Submitted to: Entomologia Experimentalis et Applicata
Publication Type: Peer Reviewed Journal
Publication Acceptance Date: 7/27/2015
Publication Date: 11/27/2015
Publication URL: http://handle.nal.usda.gov/10113/61700
Citation: Cooper, W.R., Horton, D.R. 2015. Effects of elicitors of host plant defenses on pear psylla (Cacopsylla pyricola: Psyllidae). Entomologia Experimentalis et Applicata. 157:300-306.
Interpretive Summary: Pear psylla is the key insect pest of pear in the United States. This insect is primarily controlled using insecticides, and ongoing research seeks to discover new ways to manage this pest. Defense elicitors are foliar treatments which activate plant defenses leading to broad-spectrum immunity to numerous pests. Scientists at the USDA-ARS laboratory in Wapato, Washington tested the effects of three elicitors of plant defenses against pear psylla. They found that the commercial elicitors, Actigard, Employ, and ODC each reduce numbers of pear psylla by altering adult preference and increasing nymph mortality. These results suggest that defense elicitors may be useful tools for the control of pear psylla in commercial pear orchards.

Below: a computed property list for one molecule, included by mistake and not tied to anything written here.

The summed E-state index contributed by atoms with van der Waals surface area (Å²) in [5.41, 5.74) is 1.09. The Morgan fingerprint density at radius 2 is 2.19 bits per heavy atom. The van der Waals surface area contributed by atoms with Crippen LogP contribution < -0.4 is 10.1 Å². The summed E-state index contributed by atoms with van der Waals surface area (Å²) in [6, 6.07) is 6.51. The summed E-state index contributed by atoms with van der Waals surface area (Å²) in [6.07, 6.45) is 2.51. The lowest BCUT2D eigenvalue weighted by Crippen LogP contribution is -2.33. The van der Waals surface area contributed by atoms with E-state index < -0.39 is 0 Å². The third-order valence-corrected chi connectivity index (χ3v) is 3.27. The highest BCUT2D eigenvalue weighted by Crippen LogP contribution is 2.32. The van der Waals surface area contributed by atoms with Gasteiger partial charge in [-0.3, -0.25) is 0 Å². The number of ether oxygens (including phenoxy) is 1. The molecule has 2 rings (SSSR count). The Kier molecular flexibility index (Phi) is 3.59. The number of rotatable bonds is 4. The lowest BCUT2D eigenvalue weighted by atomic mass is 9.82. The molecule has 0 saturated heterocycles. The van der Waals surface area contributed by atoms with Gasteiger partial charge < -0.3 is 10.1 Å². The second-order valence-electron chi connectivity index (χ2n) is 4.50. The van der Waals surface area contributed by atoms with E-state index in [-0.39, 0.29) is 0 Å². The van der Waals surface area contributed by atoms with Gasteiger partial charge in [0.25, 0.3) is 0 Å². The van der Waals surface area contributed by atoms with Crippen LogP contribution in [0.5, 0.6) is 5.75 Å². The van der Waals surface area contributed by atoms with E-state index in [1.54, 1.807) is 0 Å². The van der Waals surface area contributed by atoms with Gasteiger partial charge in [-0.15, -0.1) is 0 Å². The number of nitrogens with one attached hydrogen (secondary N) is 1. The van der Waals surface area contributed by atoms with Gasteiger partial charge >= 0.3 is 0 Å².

Technical Abstract: Pear psylla, Cacopsylla pyricola (Foerster) (Hemiptera: Psyllidae), is a key pest of cultivated pear (Pyrus communis L.) in North America and Europe. We examined the effects of foliar applications of three commercially available chemical elicitors of host-plant defenses, Actigard, Employ, and ODC, on survival, development, feeding, and egglaying of C. pyricola. All three defense elicitors reduced the number of nymphs present on Bartlett or D’Anjou pear 30 days after releasing 10 adults on the trees. Choice assays showed that females settled and oviposited on untreated trees more often than on trees treated with any of the three defense elicitors. Results of no-choice assays confirmed that the effects of Actigard, Employ, and ODC on C. pyricola were due to activation of systemic plant responses that led to reduced oviposition preference and nymph survival. However, results did not provide evidence that plant responses to elicitors led to reduced nymphal feeding rates or development. Results of our laboratory studies suggest that commercial